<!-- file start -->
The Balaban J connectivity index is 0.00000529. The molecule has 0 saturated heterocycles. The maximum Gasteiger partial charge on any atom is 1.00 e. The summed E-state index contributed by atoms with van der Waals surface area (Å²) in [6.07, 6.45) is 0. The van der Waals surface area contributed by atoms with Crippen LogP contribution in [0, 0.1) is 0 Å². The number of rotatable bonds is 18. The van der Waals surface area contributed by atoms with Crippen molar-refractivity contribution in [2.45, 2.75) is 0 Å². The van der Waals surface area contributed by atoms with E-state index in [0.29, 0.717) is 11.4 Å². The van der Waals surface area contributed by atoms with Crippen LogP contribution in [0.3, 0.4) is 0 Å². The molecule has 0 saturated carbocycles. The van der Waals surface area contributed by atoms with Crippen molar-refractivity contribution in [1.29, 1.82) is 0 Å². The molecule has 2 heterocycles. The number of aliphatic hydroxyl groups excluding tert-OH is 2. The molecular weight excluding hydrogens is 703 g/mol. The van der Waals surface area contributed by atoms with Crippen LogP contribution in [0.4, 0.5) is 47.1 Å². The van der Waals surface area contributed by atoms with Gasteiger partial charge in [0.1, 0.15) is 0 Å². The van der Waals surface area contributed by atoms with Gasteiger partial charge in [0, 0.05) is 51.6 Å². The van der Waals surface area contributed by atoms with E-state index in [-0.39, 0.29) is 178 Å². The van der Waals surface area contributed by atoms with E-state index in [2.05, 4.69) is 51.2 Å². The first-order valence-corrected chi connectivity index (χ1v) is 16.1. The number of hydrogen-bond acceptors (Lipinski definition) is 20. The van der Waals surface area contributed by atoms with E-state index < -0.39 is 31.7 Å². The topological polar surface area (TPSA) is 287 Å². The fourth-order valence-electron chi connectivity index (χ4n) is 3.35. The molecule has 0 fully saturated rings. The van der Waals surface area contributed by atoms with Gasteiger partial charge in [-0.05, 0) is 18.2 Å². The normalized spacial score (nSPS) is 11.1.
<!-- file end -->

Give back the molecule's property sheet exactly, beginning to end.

The Balaban J connectivity index is 0.00000529. The molecule has 0 saturated heterocycles. The maximum Gasteiger partial charge on any atom is 1.00 e. The summed E-state index contributed by atoms with van der Waals surface area (Å²) in [6.07, 6.45) is 0. The van der Waals surface area contributed by atoms with Crippen LogP contribution in [0, 0.1) is 0 Å². The number of rotatable bonds is 18. The van der Waals surface area contributed by atoms with Crippen molar-refractivity contribution in [2.45, 2.75) is 0 Å². The van der Waals surface area contributed by atoms with E-state index in [0.29, 0.717) is 11.4 Å². The van der Waals surface area contributed by atoms with Crippen LogP contribution in [0.3, 0.4) is 0 Å². The molecule has 0 saturated carbocycles. The van der Waals surface area contributed by atoms with Crippen molar-refractivity contribution in [1.29, 1.82) is 0 Å². The molecule has 2 heterocycles. The number of aliphatic hydroxyl groups excluding tert-OH is 2. The molecular weight excluding hydrogens is 703 g/mol. The van der Waals surface area contributed by atoms with Crippen LogP contribution in [0.4, 0.5) is 47.1 Å². The van der Waals surface area contributed by atoms with Gasteiger partial charge in [0.1, 0.15) is 0 Å². The van der Waals surface area contributed by atoms with Gasteiger partial charge in [0, 0.05) is 51.6 Å². The van der Waals surface area contributed by atoms with E-state index in [-0.39, 0.29) is 178 Å². The van der Waals surface area contributed by atoms with E-state index in [2.05, 4.69) is 51.2 Å². The first-order valence-corrected chi connectivity index (χ1v) is 16.1. The number of hydrogen-bond acceptors (Lipinski definition) is 20. The van der Waals surface area contributed by atoms with E-state index < -0.39 is 31.7 Å². The topological polar surface area (TPSA) is 287 Å². The fourth-order valence-electron chi connectivity index (χ4n) is 3.35. The molecule has 0 fully saturated rings. The van der Waals surface area contributed by atoms with Gasteiger partial charge in [-0.05, 0) is 18.2 Å². The normalized spacial score (nSPS) is 11.1.